There I was in horrifying embarrassment as the dermatologist laughed. She couldn’t believe I’d want to remove a mole so small, so unassuming. “It adds character”, she joked. Needless to say, she didn’t find any reason to remove the mole and really didn’t understand why I would go through the process. Walking out dejectedly, I began to imagine what life would be like when I started dating (insert auditory gulp of a middle schooler). When we arrived back home, I slumped on the couch with tears wetting the edges of my eyes and blurring the book I clutched pretending to read. I could hear my brother Luke asking my mom what had happened and I dutifully ignored the attempts he made to talk with me. Hearing the “you’re like Cindy Crawford” comments as one hears with headphones on; muffled and muted. One wobbly tear escaped and drew a salty path down my cheek, wetting the page I had opened. Just like that, I lost it. “I hate it! I hate everything about this mole! It makes me look ugly!” A heavy silence, interrupted only by my prominent sniffling, followed. “Well, I like it. I think you are beautiful.” Luke’s voice sounded steady through the unequal air. With that, he got up from the kitchen table and walked upstairs to his room.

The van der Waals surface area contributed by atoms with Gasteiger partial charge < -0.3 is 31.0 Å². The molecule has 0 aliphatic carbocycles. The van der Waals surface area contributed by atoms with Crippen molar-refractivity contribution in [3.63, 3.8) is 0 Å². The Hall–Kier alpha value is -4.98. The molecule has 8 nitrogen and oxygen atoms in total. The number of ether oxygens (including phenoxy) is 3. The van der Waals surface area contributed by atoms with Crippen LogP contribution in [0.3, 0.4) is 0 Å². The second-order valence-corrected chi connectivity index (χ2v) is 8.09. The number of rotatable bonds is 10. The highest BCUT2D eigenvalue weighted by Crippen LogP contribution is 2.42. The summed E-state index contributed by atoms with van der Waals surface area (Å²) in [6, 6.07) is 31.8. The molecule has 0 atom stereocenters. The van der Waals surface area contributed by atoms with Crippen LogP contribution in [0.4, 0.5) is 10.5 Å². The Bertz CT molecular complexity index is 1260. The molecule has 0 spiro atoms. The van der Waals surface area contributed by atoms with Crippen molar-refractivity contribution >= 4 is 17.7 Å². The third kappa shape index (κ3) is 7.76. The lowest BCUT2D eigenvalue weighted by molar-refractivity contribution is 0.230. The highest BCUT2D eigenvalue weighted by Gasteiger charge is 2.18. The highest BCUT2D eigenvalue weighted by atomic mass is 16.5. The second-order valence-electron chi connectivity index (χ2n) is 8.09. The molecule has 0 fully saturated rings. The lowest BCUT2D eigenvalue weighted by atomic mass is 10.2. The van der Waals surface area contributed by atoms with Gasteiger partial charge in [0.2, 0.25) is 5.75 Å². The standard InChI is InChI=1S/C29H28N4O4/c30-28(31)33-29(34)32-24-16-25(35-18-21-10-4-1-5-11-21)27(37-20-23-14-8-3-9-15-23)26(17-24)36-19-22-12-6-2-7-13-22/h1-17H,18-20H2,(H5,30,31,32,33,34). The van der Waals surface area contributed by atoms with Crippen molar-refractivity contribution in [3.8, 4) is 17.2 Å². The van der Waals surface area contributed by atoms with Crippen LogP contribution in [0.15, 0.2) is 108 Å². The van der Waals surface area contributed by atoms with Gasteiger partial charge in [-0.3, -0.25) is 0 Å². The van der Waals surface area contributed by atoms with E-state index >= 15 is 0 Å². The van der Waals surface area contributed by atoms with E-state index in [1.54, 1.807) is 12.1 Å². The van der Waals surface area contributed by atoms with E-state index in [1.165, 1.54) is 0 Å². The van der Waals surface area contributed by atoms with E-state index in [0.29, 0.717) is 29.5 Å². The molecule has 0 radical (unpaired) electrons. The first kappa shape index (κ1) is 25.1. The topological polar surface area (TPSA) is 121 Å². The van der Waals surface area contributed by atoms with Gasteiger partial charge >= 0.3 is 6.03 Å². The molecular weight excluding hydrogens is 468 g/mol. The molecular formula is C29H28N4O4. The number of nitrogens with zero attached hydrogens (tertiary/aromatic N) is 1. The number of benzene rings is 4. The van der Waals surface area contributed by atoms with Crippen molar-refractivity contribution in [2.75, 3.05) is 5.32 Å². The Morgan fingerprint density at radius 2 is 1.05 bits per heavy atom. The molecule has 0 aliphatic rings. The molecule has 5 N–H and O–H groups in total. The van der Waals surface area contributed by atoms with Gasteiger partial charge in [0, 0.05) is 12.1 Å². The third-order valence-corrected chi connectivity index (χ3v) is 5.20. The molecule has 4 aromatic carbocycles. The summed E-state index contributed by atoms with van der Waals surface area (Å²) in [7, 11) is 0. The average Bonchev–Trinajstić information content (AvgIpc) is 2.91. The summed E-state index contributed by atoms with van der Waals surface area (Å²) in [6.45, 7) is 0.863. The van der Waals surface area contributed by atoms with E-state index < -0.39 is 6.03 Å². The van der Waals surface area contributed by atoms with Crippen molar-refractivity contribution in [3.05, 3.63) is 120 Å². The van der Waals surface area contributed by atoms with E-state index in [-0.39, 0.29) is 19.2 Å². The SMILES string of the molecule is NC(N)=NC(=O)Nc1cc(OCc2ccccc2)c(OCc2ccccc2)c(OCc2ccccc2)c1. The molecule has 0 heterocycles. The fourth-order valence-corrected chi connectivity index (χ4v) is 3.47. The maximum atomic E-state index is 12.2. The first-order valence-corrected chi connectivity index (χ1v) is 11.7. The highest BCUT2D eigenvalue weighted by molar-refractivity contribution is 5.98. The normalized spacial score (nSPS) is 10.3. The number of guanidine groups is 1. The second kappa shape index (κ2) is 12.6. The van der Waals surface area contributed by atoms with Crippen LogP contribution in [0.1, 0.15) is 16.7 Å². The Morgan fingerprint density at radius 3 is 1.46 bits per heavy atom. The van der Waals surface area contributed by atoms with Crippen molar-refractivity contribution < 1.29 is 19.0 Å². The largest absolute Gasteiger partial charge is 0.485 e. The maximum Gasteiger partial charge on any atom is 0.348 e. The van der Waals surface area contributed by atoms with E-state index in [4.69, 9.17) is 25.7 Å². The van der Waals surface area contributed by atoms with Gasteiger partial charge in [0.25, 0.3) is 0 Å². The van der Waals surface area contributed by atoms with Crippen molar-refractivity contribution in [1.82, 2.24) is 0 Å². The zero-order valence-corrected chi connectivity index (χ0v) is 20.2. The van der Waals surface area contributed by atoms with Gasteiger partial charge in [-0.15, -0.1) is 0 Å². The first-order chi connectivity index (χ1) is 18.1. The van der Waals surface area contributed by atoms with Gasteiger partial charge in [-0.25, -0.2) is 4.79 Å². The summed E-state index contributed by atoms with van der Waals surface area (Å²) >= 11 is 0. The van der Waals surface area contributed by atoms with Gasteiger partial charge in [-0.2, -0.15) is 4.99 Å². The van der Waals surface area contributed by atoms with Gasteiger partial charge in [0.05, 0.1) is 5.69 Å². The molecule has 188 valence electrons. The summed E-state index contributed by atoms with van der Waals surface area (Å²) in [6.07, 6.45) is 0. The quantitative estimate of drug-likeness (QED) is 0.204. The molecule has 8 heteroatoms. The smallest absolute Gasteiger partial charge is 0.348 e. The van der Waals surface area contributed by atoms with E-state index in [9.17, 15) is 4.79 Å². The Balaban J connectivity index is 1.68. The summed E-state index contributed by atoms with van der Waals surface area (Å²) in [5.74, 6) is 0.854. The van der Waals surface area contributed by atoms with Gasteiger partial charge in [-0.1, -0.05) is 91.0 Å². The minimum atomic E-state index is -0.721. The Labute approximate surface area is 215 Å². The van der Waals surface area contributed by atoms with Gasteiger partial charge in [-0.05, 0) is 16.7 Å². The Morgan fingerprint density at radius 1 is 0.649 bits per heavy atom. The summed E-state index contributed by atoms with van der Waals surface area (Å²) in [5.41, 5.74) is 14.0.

This is a moment that changed my life. It was the first moment I felt truly comfortable with myself and really began to embrace any ‘flaw.’ I was happy to be me, to be in the skin I was growing up in, and I began to notice the unique features everyone has. These details made a person enthralling, and still does all these years later. What Luke taught me that day was the foundation for everything my body image is built upon. Middle school is a trying time for everyone, and young girls/boys are faced with a society that will encourage them to change. It will tell them they are too heavy, too skinny, too ugly, too pretty, etc, and these constantly changing ideals will not stop once middle school ends either. It will escalate. And if someone does not have a foundation strong enough to withstand every subliminal, frontal, and unexpected attack it will be a devastating hit. I was lucky enough to grow up in a family that loved me and encouraged me to be who I am. I was lucky enough to have a brother step in when my confidence broke and remind me that I was beautiful, mole and all.